I do have a problem understanding the concept of geodesics. As I understand it a geodesic is the shortest distance between two points on any manifolds. Let's consider a spherical earth as depicted in this figure from the Wikipedia. As I read in the Wikipedia article about geodesics they are always part of a great circle. Though, if I am not mistaken, the shortest distance between two points on the same latitude (dashed lines in the figure) is to follow this latitude, is it not? But latitudes are not great circles (which are the solid lines in the figure).

So if following the latitude is the shortest path between two points on the same latitude, i.e. the geodesic, this would not be part of a great circle, since latitudes are not great circles which contradicts that geodesics are always part of a great circle. Can someone please point out my error or help me to understand the terminology better?

Thank you very much.


Lines of latitude are not shortest paths, except for the Equator. Here is a counterexample that's easy to visualize.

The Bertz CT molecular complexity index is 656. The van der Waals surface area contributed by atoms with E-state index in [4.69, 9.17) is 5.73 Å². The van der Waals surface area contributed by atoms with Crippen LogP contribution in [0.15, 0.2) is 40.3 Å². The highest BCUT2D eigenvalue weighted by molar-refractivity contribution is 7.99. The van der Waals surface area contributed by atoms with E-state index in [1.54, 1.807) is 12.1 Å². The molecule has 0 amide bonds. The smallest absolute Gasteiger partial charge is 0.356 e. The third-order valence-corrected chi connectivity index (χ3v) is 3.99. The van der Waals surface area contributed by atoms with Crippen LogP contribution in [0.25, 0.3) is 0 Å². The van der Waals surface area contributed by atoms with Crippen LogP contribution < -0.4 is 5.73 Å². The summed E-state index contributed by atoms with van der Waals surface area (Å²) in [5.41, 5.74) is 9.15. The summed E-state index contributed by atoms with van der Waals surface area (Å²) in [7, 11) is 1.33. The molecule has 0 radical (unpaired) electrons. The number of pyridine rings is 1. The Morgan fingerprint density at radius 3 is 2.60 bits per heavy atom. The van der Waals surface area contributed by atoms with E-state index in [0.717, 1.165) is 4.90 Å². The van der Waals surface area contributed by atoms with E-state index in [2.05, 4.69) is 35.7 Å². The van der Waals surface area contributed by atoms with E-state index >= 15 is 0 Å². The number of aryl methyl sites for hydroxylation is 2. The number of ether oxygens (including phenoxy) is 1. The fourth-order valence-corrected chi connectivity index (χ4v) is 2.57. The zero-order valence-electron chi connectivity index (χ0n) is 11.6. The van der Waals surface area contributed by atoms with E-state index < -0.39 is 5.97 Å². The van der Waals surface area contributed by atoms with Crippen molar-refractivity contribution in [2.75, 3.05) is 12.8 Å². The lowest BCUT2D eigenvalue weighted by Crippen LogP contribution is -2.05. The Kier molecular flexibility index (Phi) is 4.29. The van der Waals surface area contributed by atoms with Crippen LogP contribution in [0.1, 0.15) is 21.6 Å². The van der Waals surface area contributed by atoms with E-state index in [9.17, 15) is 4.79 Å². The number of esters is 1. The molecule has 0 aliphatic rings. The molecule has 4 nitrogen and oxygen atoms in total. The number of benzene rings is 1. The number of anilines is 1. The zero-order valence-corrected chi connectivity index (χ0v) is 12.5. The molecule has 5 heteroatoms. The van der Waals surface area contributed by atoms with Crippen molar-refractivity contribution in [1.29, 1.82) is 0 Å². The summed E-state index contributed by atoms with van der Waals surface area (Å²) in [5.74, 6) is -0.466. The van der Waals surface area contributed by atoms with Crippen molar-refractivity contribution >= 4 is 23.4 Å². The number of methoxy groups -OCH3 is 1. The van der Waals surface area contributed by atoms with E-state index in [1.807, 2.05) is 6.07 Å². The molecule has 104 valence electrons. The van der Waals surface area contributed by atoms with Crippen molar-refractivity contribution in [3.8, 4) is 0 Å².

Suppose you're very close to the North Pole, say at $89^\circ$ North, and you want to go to the opposite end of the same latitude. At this scale, the line of latitude looks like a small circle. It's shorter to cut straight across the diameter, passing over the North Pole, than to walk halfway along the circle's circumference.

This is one reason why long-distance flight paths look funny when you see them on a map. Most maps make lines of latitude be straight lines, so the actual shortest paths look bent.

  • $\begingroup$ Of course. Somehow I could not imagine it, but it is crystal clear now. Thank you! $\endgroup$ – Bob Aug 23 '12 at 8:53
  • $\begingroup$ Nice explanation, Rahul. $\endgroup$ – Georges Elencwajg Aug 23 '12 at 9:09

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